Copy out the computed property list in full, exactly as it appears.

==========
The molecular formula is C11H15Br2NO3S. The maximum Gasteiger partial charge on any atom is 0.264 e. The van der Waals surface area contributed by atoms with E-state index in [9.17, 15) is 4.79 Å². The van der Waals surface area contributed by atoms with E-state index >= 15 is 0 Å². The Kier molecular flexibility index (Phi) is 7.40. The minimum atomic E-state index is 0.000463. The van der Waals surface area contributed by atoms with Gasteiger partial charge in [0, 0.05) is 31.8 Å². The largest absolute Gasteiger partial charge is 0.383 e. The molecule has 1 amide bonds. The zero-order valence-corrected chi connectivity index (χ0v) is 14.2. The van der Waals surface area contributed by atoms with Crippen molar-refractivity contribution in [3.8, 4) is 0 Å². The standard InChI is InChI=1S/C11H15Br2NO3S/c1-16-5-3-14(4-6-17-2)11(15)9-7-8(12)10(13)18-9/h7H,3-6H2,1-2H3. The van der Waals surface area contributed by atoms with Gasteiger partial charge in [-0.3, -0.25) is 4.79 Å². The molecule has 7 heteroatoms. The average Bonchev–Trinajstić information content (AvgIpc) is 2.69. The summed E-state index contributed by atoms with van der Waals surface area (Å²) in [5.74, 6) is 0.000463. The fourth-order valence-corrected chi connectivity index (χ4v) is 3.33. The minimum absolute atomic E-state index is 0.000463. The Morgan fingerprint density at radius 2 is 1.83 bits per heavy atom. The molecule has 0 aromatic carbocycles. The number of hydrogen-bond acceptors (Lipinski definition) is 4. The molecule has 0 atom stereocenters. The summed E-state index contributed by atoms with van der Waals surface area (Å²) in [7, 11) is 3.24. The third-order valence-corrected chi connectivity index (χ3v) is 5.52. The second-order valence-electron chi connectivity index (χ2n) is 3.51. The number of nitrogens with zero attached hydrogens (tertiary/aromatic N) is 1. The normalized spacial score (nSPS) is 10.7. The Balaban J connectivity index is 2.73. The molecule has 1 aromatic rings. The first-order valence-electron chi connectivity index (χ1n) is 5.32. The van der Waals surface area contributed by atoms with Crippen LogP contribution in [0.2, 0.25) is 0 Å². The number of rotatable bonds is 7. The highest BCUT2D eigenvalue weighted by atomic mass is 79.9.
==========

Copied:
The molecular formula is C11H15Br2NO3S. The maximum Gasteiger partial charge on any atom is 0.264 e. The van der Waals surface area contributed by atoms with E-state index in [9.17, 15) is 4.79 Å². The van der Waals surface area contributed by atoms with E-state index >= 15 is 0 Å². The Kier molecular flexibility index (Phi) is 7.40. The minimum atomic E-state index is 0.000463. The van der Waals surface area contributed by atoms with Gasteiger partial charge in [0, 0.05) is 31.8 Å². The largest absolute Gasteiger partial charge is 0.383 e. The molecule has 1 amide bonds. The zero-order valence-corrected chi connectivity index (χ0v) is 14.2. The van der Waals surface area contributed by atoms with Crippen molar-refractivity contribution in [3.8, 4) is 0 Å². The standard InChI is InChI=1S/C11H15Br2NO3S/c1-16-5-3-14(4-6-17-2)11(15)9-7-8(12)10(13)18-9/h7H,3-6H2,1-2H3. The van der Waals surface area contributed by atoms with Gasteiger partial charge in [-0.3, -0.25) is 4.79 Å². The molecule has 7 heteroatoms. The average Bonchev–Trinajstić information content (AvgIpc) is 2.69. The summed E-state index contributed by atoms with van der Waals surface area (Å²) in [5.74, 6) is 0.000463. The fourth-order valence-corrected chi connectivity index (χ4v) is 3.33. The minimum absolute atomic E-state index is 0.000463. The Morgan fingerprint density at radius 2 is 1.83 bits per heavy atom. The molecule has 0 aromatic carbocycles. The number of hydrogen-bond acceptors (Lipinski definition) is 4. The molecule has 0 atom stereocenters. The summed E-state index contributed by atoms with van der Waals surface area (Å²) in [7, 11) is 3.24. The third-order valence-corrected chi connectivity index (χ3v) is 5.52. The second-order valence-electron chi connectivity index (χ2n) is 3.51. The number of nitrogens with zero attached hydrogens (tertiary/aromatic N) is 1. The normalized spacial score (nSPS) is 10.7. The Balaban J connectivity index is 2.73. The molecule has 1 aromatic rings. The first-order valence-electron chi connectivity index (χ1n) is 5.32. The van der Waals surface area contributed by atoms with Crippen LogP contribution in [0.2, 0.25) is 0 Å². The number of rotatable bonds is 7. The highest BCUT2D eigenvalue weighted by atomic mass is 79.9.